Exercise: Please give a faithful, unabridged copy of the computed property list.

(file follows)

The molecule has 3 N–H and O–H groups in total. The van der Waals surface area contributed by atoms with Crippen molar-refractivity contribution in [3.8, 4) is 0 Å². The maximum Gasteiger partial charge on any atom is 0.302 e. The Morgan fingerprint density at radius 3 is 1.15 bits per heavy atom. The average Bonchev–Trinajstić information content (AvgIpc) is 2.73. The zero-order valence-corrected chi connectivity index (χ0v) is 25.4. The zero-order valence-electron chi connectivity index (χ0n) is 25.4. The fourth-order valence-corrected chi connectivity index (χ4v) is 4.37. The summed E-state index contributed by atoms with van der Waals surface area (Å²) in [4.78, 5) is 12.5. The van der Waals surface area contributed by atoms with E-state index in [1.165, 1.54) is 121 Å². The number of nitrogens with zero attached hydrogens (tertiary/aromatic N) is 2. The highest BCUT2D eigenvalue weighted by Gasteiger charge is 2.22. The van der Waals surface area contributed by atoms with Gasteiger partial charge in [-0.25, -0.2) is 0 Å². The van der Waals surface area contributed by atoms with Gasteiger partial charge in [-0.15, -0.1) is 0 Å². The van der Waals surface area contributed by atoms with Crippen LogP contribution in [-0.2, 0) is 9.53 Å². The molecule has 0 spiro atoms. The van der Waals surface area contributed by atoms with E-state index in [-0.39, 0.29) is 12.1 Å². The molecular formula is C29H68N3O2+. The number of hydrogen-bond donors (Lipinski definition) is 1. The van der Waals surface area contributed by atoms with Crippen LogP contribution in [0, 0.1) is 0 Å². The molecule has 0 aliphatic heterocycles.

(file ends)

The molecule has 3 N–H and O–H groups in total. The van der Waals surface area contributed by atoms with Crippen molar-refractivity contribution in [3.8, 4) is 0 Å². The maximum Gasteiger partial charge on any atom is 0.302 e. The Morgan fingerprint density at radius 3 is 1.15 bits per heavy atom. The average Bonchev–Trinajstić information content (AvgIpc) is 2.73. The zero-order valence-corrected chi connectivity index (χ0v) is 25.4. The zero-order valence-electron chi connectivity index (χ0n) is 25.4. The fourth-order valence-corrected chi connectivity index (χ4v) is 4.37. The summed E-state index contributed by atoms with van der Waals surface area (Å²) in [4.78, 5) is 12.5. The van der Waals surface area contributed by atoms with E-state index in [1.165, 1.54) is 121 Å². The number of nitrogens with zero attached hydrogens (tertiary/aromatic N) is 2. The highest BCUT2D eigenvalue weighted by Gasteiger charge is 2.22. The van der Waals surface area contributed by atoms with Gasteiger partial charge in [-0.25, -0.2) is 0 Å². The van der Waals surface area contributed by atoms with Gasteiger partial charge in [-0.15, -0.1) is 0 Å². The van der Waals surface area contributed by atoms with Crippen LogP contribution in [-0.2, 0) is 9.53 Å². The molecule has 0 spiro atoms. The van der Waals surface area contributed by atoms with E-state index in [-0.39, 0.29) is 12.1 Å². The molecular formula is C29H68N3O2+. The number of hydrogen-bond donors (Lipinski definition) is 1. The van der Waals surface area contributed by atoms with Crippen LogP contribution in [0, 0.1) is 0 Å². The molecule has 0 aliphatic heterocycles.